Iain Massey Head: Inland Broking Operations. Indwe Risk Services
The main risks facing small-scale farmers in South Africa are climate variability, water availability, lack of appropriate agricultural infrastructure and logistics, shortage of farming skills, high levels of soil degradation and tough economic conditions.
In South Africa, most small-scale crop farming is rain-fed and therefore susceptible to weather fluctuations. Recent flooding in Kwazulu Natal and heavy rains in Gauteng this summer have highlighted the variability of this and the impact of climate change in South Africa. Effective risk management and disaster recovery plans are therefore keys to surviving major losses in the sector.
As agriculture becomes progressively more complex, so do the intricacies of protecting against the risks involved. Farmers need to rely on the analysis and insight of an experienced, professional broker with access to reputable insurers for protecting their assets and crops. Crop insurance is underwritten by the major Agri insurers and whilst it is a very technical and sector specific area, that is not say that more brokers cannot learn about the sector with the help of experienced insurers. Most farmers settle for named-peril insurance, which is cover taken against specific risks such as hail and frost, whereas multi-peril insurance combines cover for various risks, including drought, which is much more expensive.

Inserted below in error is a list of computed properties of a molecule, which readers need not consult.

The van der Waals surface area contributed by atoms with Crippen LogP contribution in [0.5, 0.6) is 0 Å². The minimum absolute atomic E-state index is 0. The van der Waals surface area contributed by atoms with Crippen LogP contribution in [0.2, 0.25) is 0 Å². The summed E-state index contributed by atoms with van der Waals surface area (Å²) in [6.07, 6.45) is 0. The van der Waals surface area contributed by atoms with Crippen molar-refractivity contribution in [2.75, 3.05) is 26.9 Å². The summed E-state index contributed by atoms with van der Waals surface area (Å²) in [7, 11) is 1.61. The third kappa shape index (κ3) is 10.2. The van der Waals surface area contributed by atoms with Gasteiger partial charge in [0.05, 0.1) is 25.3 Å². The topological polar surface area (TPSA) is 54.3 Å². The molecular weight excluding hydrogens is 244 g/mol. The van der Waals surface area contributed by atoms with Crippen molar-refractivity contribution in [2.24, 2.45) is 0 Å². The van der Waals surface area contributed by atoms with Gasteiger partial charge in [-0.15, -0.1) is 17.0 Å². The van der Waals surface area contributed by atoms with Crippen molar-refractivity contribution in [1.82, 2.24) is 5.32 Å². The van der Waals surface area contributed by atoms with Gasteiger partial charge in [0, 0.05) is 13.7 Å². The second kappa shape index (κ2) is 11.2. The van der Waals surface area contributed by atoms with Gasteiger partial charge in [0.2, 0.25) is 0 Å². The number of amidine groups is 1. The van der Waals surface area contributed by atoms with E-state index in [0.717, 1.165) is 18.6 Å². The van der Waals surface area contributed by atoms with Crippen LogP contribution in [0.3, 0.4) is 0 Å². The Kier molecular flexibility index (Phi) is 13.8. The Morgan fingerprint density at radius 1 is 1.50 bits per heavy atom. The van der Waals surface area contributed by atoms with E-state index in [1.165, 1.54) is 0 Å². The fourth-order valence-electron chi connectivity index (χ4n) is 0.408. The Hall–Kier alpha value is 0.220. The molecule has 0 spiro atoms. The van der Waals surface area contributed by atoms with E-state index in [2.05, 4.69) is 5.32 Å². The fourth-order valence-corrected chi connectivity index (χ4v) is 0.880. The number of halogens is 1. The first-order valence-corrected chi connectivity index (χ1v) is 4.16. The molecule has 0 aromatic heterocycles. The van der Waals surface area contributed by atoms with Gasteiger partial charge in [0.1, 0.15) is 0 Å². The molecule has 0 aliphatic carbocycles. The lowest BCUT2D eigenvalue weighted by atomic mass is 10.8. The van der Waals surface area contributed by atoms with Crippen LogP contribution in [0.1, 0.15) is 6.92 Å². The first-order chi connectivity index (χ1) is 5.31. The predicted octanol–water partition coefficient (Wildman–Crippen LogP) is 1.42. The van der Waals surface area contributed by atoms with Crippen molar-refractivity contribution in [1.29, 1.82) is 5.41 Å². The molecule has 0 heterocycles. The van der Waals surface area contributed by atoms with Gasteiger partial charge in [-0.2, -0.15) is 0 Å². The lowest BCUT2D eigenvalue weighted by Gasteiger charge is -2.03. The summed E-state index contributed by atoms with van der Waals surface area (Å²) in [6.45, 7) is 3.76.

The agriculture insurance sector can be split into two main categories: the various crop insurance products and asset insurance products, with livestock and sometimes breeding game forming a specialist subset of assets.
In South Africa, crop insurance only accounts for a premium of approximately R1,5 billion, equating to about 30% of the value of all crops in South Africa.
Many small to medium sized farmers have chosen not to insure their crops, because of the cost of the insurance, or farmers choose to self-insure and hope to have enough capital to carry the risk of damage themselves. But after two years of an economy damaged by the Covid pandemic, recent rising interest rates, input and production costs and a decrease in the farmer’s securities, crop insurance is becoming a necessity for emerging farmers. Access to credit facilities will become dependent on these insurance products. Globally many different options to successfully insure micro and small farmers have been tested or are currently being tested, these include index based and parametric solutions.
The size of the insurance market for assets is roughly R4 billion in premium. Farmers consider equipment, farm vehicles and farm structures as integral to the business and prefer to insure those assets that would cause the operation to come to a standstill in the event of a catastrophic loss.
The farmers in the small and medium farming sector are often not educated about insurance and are unaware of the range of insurance products available. They require insurance products packaged in simple and useful ways that make it easy to take decisions on what to insure. Brokers prepared to put in the time and effort to assist them as professionals in crop insurance can make a meaningful contribution to South Africa’s economy by protecting its food sources.
Sources: Farmers Weekly and ARC